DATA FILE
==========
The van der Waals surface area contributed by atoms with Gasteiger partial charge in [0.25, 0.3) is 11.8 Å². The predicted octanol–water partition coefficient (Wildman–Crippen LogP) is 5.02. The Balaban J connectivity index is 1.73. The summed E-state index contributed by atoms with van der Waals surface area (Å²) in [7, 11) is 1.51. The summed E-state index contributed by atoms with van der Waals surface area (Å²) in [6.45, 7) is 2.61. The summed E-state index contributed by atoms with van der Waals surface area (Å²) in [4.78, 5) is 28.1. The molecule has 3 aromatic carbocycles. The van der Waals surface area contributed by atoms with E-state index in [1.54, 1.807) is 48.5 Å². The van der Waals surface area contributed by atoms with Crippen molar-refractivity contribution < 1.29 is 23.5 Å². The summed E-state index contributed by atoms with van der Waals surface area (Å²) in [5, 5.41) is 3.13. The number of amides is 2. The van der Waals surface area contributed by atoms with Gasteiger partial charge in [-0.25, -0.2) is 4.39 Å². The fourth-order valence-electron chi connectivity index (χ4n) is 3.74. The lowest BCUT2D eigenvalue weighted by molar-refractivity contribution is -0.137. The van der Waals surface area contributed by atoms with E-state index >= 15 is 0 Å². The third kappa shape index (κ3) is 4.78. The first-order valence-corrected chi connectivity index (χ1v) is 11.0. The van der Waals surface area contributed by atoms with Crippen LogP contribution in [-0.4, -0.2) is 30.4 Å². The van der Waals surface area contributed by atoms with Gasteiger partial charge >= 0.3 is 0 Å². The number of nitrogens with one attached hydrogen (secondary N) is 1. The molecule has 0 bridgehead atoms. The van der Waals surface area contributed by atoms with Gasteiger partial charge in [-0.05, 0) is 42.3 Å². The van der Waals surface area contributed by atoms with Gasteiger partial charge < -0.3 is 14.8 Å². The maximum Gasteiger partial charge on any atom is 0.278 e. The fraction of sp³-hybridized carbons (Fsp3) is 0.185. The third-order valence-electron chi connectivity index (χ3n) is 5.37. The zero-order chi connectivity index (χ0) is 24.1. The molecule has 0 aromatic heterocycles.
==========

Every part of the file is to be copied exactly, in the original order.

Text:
The van der Waals surface area contributed by atoms with Gasteiger partial charge in [0.25, 0.3) is 11.8 Å². The predicted octanol–water partition coefficient (Wildman–Crippen LogP) is 5.02. The Balaban J connectivity index is 1.73. The summed E-state index contributed by atoms with van der Waals surface area (Å²) in [7, 11) is 1.51. The summed E-state index contributed by atoms with van der Waals surface area (Å²) in [6.45, 7) is 2.61. The summed E-state index contributed by atoms with van der Waals surface area (Å²) in [4.78, 5) is 28.1. The molecule has 3 aromatic carbocycles. The van der Waals surface area contributed by atoms with E-state index in [1.54, 1.807) is 48.5 Å². The van der Waals surface area contributed by atoms with Crippen molar-refractivity contribution < 1.29 is 23.5 Å². The summed E-state index contributed by atoms with van der Waals surface area (Å²) in [5, 5.41) is 3.13. The number of amides is 2. The van der Waals surface area contributed by atoms with Gasteiger partial charge in [-0.25, -0.2) is 4.39 Å². The fourth-order valence-electron chi connectivity index (χ4n) is 3.74. The lowest BCUT2D eigenvalue weighted by molar-refractivity contribution is -0.137. The van der Waals surface area contributed by atoms with E-state index >= 15 is 0 Å². The third kappa shape index (κ3) is 4.78. The first-order valence-corrected chi connectivity index (χ1v) is 11.0. The van der Waals surface area contributed by atoms with Crippen LogP contribution in [-0.4, -0.2) is 30.4 Å². The van der Waals surface area contributed by atoms with Gasteiger partial charge >= 0.3 is 0 Å². The number of nitrogens with one attached hydrogen (secondary N) is 1. The molecule has 0 bridgehead atoms. The van der Waals surface area contributed by atoms with Gasteiger partial charge in [-0.05, 0) is 42.3 Å². The van der Waals surface area contributed by atoms with Gasteiger partial charge < -0.3 is 14.8 Å². The maximum Gasteiger partial charge on any atom is 0.278 e. The fraction of sp³-hybridized carbons (Fsp3) is 0.185. The third-order valence-electron chi connectivity index (χ3n) is 5.37. The zero-order chi connectivity index (χ0) is 24.1. The molecule has 0 aromatic heterocycles.